Digital Transformation Issue 20
David Telford, Vice President of Innovation
With all the talk about digital transformation, it’s easy to get caught up in the tech because it’s where the cool stuff exists. However, we always need to remember that business is about people. Tech is an enabler but without people to design, build, sell, and use the products and services that drive the economy, we really have nothing.
Engaging and empowering people to create and deliver those products and services in the Digital Age takes a different perspective, especially if you’re digitizing your organization.
The Industrial Age brought with it the need for structured predictable environments. Much of this was for safety purposes and to ensure efficiency in the production process. A top-down command-and-control structure was necessary to manage large groups of people, each with a specific function. Procedures and processes were prescriptive and individual contributors were not expected to be creative in how they performed their work.
In the Digital Age, however, we have been forced to adopt different approaches to deal with a fast-paced, uncertain environment where change is attacking from all sides. Agile approaches to traditional processes have created the need for teams who can adjust to achieve work with some level of autonomy, and leadership that is driven more through coaching and collaboration. Work becomes less transactional and more multivariant with individual contributors bringing multiple skill sets, and creative problem solving to the organization.
But this doesn’t mean it’s a free-for-all. The purpose of all work in this new paradigm is still focused on driving business objectives. The difference is that the leadership of the team is not directed from the top but rather facilitated from within the team. People may have more than one role, and in some cases may be on more than one team. Orchestrating the necessary tools and capabilities of these diverse teams requires a Collective Inside-Out approach to measure and manage individual and team success. Cassio Dreyfuss, a Research VP with Gartner talks about 3 principles to lead people in a digital world.
- Put People First. It is necessary to remember that people are the center of the work you do as well as the products and services you deliver. It is critical to instill the idea of “from-people-to-people” to ensure that everyone knows their contribution and the impact it will have on the results. This is done by fostering a culture of collaboration where everyone on the team has a voice and the work is a product of collaboration. The leader’s role is to drive the team toward consensus and arbitrate any disputes.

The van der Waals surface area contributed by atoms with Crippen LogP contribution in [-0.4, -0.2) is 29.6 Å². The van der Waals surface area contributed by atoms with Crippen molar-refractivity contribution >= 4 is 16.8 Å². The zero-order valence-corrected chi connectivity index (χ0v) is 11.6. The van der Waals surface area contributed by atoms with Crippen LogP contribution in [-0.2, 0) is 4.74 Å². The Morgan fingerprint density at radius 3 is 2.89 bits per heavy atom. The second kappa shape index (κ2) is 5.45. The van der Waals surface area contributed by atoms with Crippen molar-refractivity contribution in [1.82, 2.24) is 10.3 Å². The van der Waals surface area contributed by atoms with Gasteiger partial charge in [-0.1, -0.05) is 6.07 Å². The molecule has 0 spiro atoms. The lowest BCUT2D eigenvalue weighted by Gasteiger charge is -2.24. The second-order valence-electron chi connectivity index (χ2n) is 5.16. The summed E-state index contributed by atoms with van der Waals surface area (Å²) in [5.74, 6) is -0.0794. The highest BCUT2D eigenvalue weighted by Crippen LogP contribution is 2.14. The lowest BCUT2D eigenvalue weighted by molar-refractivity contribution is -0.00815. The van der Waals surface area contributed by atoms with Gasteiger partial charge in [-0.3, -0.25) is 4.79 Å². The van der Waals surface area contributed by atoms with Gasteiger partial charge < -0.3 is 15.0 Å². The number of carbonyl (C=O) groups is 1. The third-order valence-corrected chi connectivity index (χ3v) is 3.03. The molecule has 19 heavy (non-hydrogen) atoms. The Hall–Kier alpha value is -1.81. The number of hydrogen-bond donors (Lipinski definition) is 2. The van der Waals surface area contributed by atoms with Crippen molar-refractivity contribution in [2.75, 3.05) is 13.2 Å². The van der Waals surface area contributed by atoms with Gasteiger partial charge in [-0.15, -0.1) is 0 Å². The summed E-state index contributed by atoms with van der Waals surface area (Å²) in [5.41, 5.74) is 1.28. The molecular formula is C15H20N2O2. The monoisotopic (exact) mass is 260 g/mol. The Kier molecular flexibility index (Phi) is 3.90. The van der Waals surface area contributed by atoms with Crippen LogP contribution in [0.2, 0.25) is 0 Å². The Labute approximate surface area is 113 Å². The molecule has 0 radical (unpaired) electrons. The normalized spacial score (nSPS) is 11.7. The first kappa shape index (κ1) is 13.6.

- Develop Trust and Collaboration. Develop processes that engage all members of the team and emphasize fairness and participation without sacrificing performance. Drive team success and makes sure everyone is aware of their contribution to that success. Reward evenly and address performance issues quickly and with an even hand.
- Share Leadership. Often your product or service is a complicated thing that requires several smaller teams working on components that contribute to the whole. Unless you are ridiculously adept at multi-tasking, you will need to share leadership with others to ensure those smaller teams are successful. This also helps to empower people to up their game and you will quickly learn who is ready for leadership responsibility and who isn’t. Delegating leadership trust to others helps strengthen the trust your team has in you.
It is possible that not all organizations are ready to break down the hierarchy and build collaborative teams. It’s a big shift. However, as you realize your own digital transformation, remember to keep people first in your planning and look at what you can do to bring Agile thinking to how you work. Next, you can define your priorities and engage your people to meet that digital vision.
This month’s podcast is from Harvard Business Review. It’s about what leaders think “going digital” means versus what real digital strategies should entail. It’s not just about an app.